father, Rev. Daniel G. Sprague, of South Orange, N. J., and the
charge to the people by Rev. John Henry Brodt.

Dr. Sprague is a descendant in the sixth generation of Ralph
Sprague, who landed at Salem, Mass., 1628, and who, before coming
to America, resided in Upway, Dorset county, England. The family
have lived in New England ever since.

Edward Payson Sprague entered the University of New York in
i860, and graduated in 1864 at the head of his class, taking also the
first Greek prize. He was ready to join the army, and would have
done so, had not the quota from his state already been filled. He
graduated from Andover Seminary in 1867.

On June loth, 1868, Dr. Sprague was married to Sarah Frances
Dering, of Setauket, L. I. Her ancestry has been traced back to the
days of the Norman conquest. The head of the family was killed in
the battle of Hastings, fighting in the defense of Harold.

After thirteen years of faithful and successful work in Salem, Dr.
Sprague was called to the pastorate of the First Presbyterian Church,
Meadville, Pa. His labors in Salem were brought to a close Octo-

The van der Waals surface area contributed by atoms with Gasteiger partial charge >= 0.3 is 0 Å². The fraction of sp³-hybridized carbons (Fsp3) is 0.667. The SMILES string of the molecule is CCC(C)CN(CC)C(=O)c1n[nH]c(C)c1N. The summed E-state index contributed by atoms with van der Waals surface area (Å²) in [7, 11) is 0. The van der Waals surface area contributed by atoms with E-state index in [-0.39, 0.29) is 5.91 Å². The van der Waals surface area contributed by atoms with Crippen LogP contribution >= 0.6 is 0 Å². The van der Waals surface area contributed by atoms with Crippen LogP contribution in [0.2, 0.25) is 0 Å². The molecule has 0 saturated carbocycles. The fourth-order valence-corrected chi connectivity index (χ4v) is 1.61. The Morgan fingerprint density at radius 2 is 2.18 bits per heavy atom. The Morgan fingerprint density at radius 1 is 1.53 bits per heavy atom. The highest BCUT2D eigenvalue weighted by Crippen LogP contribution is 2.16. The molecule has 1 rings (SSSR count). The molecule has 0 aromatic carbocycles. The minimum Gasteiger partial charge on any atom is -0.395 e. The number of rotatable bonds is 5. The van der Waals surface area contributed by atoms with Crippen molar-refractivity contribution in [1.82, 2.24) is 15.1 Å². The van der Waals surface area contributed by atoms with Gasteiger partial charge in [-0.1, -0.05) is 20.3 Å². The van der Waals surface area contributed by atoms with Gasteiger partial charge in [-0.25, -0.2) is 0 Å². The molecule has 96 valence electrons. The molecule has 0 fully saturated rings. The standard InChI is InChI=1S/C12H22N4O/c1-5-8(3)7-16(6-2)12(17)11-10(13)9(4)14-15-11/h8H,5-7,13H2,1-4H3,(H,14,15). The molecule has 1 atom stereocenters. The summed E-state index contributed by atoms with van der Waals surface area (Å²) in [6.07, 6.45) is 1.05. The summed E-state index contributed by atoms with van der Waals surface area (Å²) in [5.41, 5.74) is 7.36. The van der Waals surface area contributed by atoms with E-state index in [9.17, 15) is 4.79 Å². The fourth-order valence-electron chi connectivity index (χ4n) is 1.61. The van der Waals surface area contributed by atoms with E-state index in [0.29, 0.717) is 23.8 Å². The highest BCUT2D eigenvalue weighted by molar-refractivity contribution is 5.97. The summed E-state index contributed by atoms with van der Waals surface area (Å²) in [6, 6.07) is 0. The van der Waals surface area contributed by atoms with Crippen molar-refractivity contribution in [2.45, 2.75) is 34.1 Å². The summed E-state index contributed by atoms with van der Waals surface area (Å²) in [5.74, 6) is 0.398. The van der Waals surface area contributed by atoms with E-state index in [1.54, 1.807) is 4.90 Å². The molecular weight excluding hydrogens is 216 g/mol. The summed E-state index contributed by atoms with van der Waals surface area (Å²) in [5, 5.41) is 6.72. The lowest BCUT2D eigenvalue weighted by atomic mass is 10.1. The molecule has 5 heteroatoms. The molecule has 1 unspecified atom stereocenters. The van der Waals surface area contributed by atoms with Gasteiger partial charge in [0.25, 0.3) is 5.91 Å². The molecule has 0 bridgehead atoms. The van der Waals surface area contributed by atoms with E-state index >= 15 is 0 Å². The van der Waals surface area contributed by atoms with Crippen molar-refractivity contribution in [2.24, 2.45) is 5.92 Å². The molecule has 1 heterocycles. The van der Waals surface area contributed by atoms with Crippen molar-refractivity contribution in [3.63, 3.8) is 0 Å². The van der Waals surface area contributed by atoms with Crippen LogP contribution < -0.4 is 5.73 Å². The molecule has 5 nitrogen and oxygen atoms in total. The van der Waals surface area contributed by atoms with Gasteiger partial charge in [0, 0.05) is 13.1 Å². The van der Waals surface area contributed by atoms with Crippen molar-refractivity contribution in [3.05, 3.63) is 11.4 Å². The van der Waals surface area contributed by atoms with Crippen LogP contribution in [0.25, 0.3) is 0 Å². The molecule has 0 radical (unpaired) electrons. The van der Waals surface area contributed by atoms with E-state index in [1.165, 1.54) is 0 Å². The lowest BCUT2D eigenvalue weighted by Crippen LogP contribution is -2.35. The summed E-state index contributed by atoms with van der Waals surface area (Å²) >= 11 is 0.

ber 23d, 1 88 1, and he was installed over his new charge in November
of the same year. Six years later he was installed pastor of the
Second Presbyterian Church, Auburn, N. Y. He obtained the de-
gree of Ph. D., by passing the required examinations at Allegheny
College, in Meadville, and the honorary degree of D . D. was con-
ferred upon him by his Alma Mater in 1884. A further word re-
mains to be spoken concerning Dr. Sprague, since he is again pastor
of this church by his acceptance of a call extended to him in March,
1895, t>ut before this can be done a brief record must be made of the
three intervening pastorates.

In January, 1882, Rev. David M. Hunter took up the work where
Dr. Sprague laid it down, and carried it on faithfully for six years,
when, owing to Mrs. Hunter's delicate health, he was obliged to give
up his work in Salem, and go to Colorado. The beautiful new chapel
that stands beside the church edifice was built during this pastorate,
with money left by a citizen of Salem for that purpose. Mr. Hun-
ter was a Scriptural preacher, quiet in his delivery, and always care-
ful to urge home the claims of the Master upon each individual in
the audience. During these years he sowed good seed, and the


healthful influence of his ministr}^ is felt in the community to-day.
He left Salem in April, 1888.

The next pastor was Rev. William Frazer, who, like his predeces-
sor, was a young man. He came to Salem in October, 1888, and
remained until February, 1893. A season of special interest took